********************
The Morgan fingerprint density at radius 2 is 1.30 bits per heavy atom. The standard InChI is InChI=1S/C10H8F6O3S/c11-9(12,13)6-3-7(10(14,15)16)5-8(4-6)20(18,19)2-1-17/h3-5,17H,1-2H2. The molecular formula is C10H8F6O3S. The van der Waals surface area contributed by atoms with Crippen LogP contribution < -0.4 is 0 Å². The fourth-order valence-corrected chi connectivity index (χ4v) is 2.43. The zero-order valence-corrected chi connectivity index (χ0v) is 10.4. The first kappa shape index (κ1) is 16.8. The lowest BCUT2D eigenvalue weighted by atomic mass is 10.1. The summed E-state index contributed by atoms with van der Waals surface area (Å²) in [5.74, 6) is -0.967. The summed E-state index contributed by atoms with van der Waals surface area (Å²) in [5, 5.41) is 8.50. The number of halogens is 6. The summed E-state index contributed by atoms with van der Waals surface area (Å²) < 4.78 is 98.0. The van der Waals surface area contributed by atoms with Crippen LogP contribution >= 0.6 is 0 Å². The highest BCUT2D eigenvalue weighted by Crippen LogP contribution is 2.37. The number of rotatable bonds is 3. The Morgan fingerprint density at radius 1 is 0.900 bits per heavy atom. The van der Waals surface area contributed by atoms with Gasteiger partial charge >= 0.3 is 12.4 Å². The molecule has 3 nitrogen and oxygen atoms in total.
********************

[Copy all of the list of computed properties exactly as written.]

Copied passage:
The Morgan fingerprint density at radius 2 is 1.30 bits per heavy atom. The standard InChI is InChI=1S/C10H8F6O3S/c11-9(12,13)6-3-7(10(14,15)16)5-8(4-6)20(18,19)2-1-17/h3-5,17H,1-2H2. The molecular formula is C10H8F6O3S. The van der Waals surface area contributed by atoms with Crippen LogP contribution < -0.4 is 0 Å². The fourth-order valence-corrected chi connectivity index (χ4v) is 2.43. The zero-order valence-corrected chi connectivity index (χ0v) is 10.4. The first kappa shape index (κ1) is 16.8. The lowest BCUT2D eigenvalue weighted by atomic mass is 10.1. The summed E-state index contributed by atoms with van der Waals surface area (Å²) in [5.74, 6) is -0.967. The summed E-state index contributed by atoms with van der Waals surface area (Å²) in [5, 5.41) is 8.50. The number of halogens is 6. The summed E-state index contributed by atoms with van der Waals surface area (Å²) < 4.78 is 98.0. The van der Waals surface area contributed by atoms with Crippen LogP contribution >= 0.6 is 0 Å². The highest BCUT2D eigenvalue weighted by Crippen LogP contribution is 2.37. The number of rotatable bonds is 3. The Morgan fingerprint density at radius 1 is 0.900 bits per heavy atom. The van der Waals surface area contributed by atoms with Gasteiger partial charge >= 0.3 is 12.4 Å². The molecule has 3 nitrogen and oxygen atoms in total.